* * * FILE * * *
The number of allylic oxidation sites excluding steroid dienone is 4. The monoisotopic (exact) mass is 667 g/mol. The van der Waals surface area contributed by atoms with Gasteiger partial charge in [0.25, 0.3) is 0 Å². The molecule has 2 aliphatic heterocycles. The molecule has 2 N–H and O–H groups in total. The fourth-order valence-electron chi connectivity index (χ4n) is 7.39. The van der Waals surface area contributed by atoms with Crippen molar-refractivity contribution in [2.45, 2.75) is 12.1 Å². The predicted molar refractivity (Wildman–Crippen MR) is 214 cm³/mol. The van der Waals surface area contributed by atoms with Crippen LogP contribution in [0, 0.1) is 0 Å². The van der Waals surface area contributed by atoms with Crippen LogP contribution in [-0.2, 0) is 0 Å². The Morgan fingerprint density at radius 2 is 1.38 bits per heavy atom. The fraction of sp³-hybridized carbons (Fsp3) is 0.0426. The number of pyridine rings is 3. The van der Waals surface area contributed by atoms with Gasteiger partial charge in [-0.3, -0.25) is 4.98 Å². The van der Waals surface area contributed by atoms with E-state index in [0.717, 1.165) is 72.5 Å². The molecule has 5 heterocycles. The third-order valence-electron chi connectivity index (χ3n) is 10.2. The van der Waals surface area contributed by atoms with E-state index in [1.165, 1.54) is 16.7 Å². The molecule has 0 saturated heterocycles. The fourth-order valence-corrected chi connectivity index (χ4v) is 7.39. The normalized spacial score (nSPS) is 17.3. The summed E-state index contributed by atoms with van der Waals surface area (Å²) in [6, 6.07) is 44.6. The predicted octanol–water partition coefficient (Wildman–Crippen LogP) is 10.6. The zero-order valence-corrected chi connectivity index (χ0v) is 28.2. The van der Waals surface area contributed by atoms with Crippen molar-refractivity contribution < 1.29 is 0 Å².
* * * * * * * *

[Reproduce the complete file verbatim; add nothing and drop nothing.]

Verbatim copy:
The number of allylic oxidation sites excluding steroid dienone is 4. The monoisotopic (exact) mass is 667 g/mol. The van der Waals surface area contributed by atoms with Gasteiger partial charge in [0.25, 0.3) is 0 Å². The molecule has 2 aliphatic heterocycles. The molecule has 2 N–H and O–H groups in total. The fourth-order valence-electron chi connectivity index (χ4n) is 7.39. The van der Waals surface area contributed by atoms with Crippen molar-refractivity contribution in [2.45, 2.75) is 12.1 Å². The predicted molar refractivity (Wildman–Crippen MR) is 214 cm³/mol. The van der Waals surface area contributed by atoms with Crippen LogP contribution in [0, 0.1) is 0 Å². The van der Waals surface area contributed by atoms with Crippen LogP contribution in [-0.2, 0) is 0 Å². The Morgan fingerprint density at radius 2 is 1.38 bits per heavy atom. The fraction of sp³-hybridized carbons (Fsp3) is 0.0426. The number of pyridine rings is 3. The van der Waals surface area contributed by atoms with Gasteiger partial charge in [-0.3, -0.25) is 4.98 Å². The van der Waals surface area contributed by atoms with E-state index in [0.717, 1.165) is 72.5 Å². The molecule has 5 heterocycles. The third-order valence-electron chi connectivity index (χ3n) is 10.2. The van der Waals surface area contributed by atoms with E-state index in [1.165, 1.54) is 16.7 Å². The molecule has 0 saturated heterocycles. The fourth-order valence-corrected chi connectivity index (χ4v) is 7.39. The normalized spacial score (nSPS) is 17.3. The summed E-state index contributed by atoms with van der Waals surface area (Å²) in [6, 6.07) is 44.6. The predicted octanol–water partition coefficient (Wildman–Crippen LogP) is 10.6. The zero-order valence-corrected chi connectivity index (χ0v) is 28.2. The van der Waals surface area contributed by atoms with Crippen molar-refractivity contribution < 1.29 is 0 Å².